Rose, 17, and her older sisters have been evacuated from wartime London to a seaside village. In addition to getting along with out adults or servants, they grow to accept and appreciate one another and the `ordinary' people around them. Rose's friendship with an unwed mother, her observation of her sisters' romances, the diary of an Edwardian woman, a relationship in which she is sexually used, and, finally, her improbable romance with a war hero in his mid-twenties, all add to her maturation. By observation and experience, she comes to realize the difference between love and infatuation. She also becomes her own person as she makes the transition from an adolescent into an independent young writer.
It is the summer of 1943 and war continues to rage. For Rose and her sister Diana, it's a time of independence and self-discovery as they find first loves. But when Rose unearths a love story from another war, she realises that wartime intensifies emotions, and maybe she isn't in love with Derry as she first thought she was. Rose is about to discover a secret that will change everything...Curl up on a sofa or take this book to the beach. This is a wonderful love story to escape into. (From Goodreads.com)
I read Michelle Magorian’s most famous novel, Goodnight Mister Tom, a long, long time ago…over twenty years ago in fact. I remember being deeply affected at the time and it being the first book that made me cry. I remember the beautiful imagery she evoked and the wistfulness of a time gone by, woven with the hard-hitting serious subject of child abuse and neglect.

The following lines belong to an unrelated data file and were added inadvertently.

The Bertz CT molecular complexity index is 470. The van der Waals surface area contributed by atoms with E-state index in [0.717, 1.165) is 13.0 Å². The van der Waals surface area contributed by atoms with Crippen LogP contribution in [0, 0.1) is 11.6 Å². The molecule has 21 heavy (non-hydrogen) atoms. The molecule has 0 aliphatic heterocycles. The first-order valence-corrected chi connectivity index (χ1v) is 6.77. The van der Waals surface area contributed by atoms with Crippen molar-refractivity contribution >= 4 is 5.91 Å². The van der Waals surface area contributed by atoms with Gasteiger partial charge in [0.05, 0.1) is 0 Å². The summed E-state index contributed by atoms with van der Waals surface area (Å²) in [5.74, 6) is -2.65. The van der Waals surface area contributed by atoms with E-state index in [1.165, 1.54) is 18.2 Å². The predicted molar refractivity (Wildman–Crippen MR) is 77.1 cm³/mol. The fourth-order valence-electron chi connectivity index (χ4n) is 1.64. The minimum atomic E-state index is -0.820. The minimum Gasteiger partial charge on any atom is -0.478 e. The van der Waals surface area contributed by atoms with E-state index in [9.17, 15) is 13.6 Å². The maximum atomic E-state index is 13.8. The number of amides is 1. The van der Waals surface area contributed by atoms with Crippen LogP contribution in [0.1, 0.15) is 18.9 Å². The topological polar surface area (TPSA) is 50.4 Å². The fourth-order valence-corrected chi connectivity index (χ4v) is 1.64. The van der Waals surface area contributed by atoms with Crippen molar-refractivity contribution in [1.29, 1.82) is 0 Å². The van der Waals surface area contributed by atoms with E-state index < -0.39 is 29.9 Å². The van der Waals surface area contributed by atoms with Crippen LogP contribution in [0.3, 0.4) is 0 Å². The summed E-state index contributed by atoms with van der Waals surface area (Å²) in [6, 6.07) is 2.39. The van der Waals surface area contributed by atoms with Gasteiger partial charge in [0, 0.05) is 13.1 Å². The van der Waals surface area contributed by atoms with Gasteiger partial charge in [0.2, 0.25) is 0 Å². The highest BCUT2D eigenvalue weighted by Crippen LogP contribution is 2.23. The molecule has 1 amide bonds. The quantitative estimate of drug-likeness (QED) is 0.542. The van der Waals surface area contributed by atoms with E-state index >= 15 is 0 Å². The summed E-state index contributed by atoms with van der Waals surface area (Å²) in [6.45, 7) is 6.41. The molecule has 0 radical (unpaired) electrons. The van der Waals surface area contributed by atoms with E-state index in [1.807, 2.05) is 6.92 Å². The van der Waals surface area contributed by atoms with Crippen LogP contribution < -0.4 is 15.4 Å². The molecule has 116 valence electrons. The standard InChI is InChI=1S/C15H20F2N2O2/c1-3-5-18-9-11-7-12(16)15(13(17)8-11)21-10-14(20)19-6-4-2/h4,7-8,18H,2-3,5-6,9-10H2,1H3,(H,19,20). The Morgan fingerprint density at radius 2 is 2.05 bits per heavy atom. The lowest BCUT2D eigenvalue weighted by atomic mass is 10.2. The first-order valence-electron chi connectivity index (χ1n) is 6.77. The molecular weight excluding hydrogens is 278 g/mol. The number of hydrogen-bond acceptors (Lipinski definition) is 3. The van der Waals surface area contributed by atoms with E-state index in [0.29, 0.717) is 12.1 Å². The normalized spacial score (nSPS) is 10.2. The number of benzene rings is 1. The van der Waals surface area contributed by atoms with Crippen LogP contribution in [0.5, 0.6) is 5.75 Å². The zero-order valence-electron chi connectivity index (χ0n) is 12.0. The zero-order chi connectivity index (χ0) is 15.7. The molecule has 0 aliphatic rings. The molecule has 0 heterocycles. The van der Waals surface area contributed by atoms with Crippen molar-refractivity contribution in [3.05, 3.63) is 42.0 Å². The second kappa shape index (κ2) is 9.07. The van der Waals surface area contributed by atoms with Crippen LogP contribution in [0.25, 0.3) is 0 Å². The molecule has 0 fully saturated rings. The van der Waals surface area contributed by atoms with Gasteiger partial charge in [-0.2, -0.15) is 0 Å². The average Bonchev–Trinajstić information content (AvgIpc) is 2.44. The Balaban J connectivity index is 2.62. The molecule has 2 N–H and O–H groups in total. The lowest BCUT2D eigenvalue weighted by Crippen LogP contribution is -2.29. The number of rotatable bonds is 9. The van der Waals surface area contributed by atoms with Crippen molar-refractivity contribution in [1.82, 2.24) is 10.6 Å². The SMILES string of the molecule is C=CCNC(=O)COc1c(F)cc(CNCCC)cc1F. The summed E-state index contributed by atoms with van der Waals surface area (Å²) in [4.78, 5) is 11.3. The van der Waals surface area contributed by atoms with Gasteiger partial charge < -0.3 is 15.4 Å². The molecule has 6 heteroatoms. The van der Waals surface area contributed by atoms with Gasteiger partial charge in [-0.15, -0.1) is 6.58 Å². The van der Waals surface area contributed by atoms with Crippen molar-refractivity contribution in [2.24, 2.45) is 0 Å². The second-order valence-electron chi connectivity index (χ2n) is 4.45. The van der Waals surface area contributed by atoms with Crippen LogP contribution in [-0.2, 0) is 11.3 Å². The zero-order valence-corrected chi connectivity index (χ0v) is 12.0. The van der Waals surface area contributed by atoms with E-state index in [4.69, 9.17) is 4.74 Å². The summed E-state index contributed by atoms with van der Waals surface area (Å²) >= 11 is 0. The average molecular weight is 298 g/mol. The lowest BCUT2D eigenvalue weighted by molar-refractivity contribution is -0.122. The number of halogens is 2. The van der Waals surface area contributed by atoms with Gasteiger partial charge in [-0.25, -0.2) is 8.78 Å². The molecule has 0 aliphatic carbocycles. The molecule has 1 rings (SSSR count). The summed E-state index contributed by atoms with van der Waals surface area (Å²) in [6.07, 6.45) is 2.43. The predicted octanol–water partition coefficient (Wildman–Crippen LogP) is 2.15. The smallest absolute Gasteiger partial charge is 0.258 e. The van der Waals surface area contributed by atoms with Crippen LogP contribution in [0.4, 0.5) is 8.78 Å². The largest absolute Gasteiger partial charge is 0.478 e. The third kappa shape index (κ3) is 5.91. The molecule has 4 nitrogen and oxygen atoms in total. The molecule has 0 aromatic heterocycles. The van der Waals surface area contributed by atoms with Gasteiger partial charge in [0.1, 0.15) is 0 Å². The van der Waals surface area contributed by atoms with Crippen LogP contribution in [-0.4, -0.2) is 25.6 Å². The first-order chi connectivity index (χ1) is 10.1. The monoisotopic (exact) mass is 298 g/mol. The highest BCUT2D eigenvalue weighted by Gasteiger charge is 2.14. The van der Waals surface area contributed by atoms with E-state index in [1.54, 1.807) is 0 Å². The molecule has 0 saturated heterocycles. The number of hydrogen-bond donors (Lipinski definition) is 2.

A Little Love Song is exactly the same in many respects. Two young women evacuated from London to the British rural south coast, life appears slower paced and gentler. I love the quaintness of the language and attitudes of the quintessential British middle class during this time. Set over one summer, it’s one we’ve all yearned for, warm sunny weather, swimming in the ocean and spending days on the beach, picnics with jam sandwiches…it’s almost Blytonesque at times.
But as with Goodnight Mr Tom, it’s not all whimsy and there are several, somewhat unexpected, serious topics to be found and thought about. The whole book revolves around relationships and love, and what that actually means. While observing the effect of love and relationships on those around her and her own experience, Rose is forced to revaluate societies expectations on the subject, which during wartime seem less realistic. From her new friend, a single expecting mother who’s beloved has been killed in action before they can marry leaving her in a difficult position, to her sisters fledgling romance with the handsome soldier about to set off to war. Then there’s the diary she finds telling a love story from the first war…my favourite part of the book. A Little Love Song also tells the not so great side of relationships, as a confused Rose is used and betrayed. This surprised me in it’s honesty, we all know that first love isn’t always a bed of roses but rarely get to hear about it so brutally in Young Adult books.
I loved Rose’s journey in this book, as she matures and learns who she really is, growing into a confident young woman in a time when values and morals are changing faster than they ever have before. There are some scenes of a sexual nature, although not overtly explicit, as well as childbirth so this book may not be suitable for younger readers, but I’d definitely recommend it to those age 13y and up. While set in and evoking a time past, there’s a lot of relevance in this book to teens today regarding relationships and it’s both beautiful, romantic and thought provoking all at once. I thoroughly enjoyed this book and definitely recommend.
Published by Egmont UK May 2008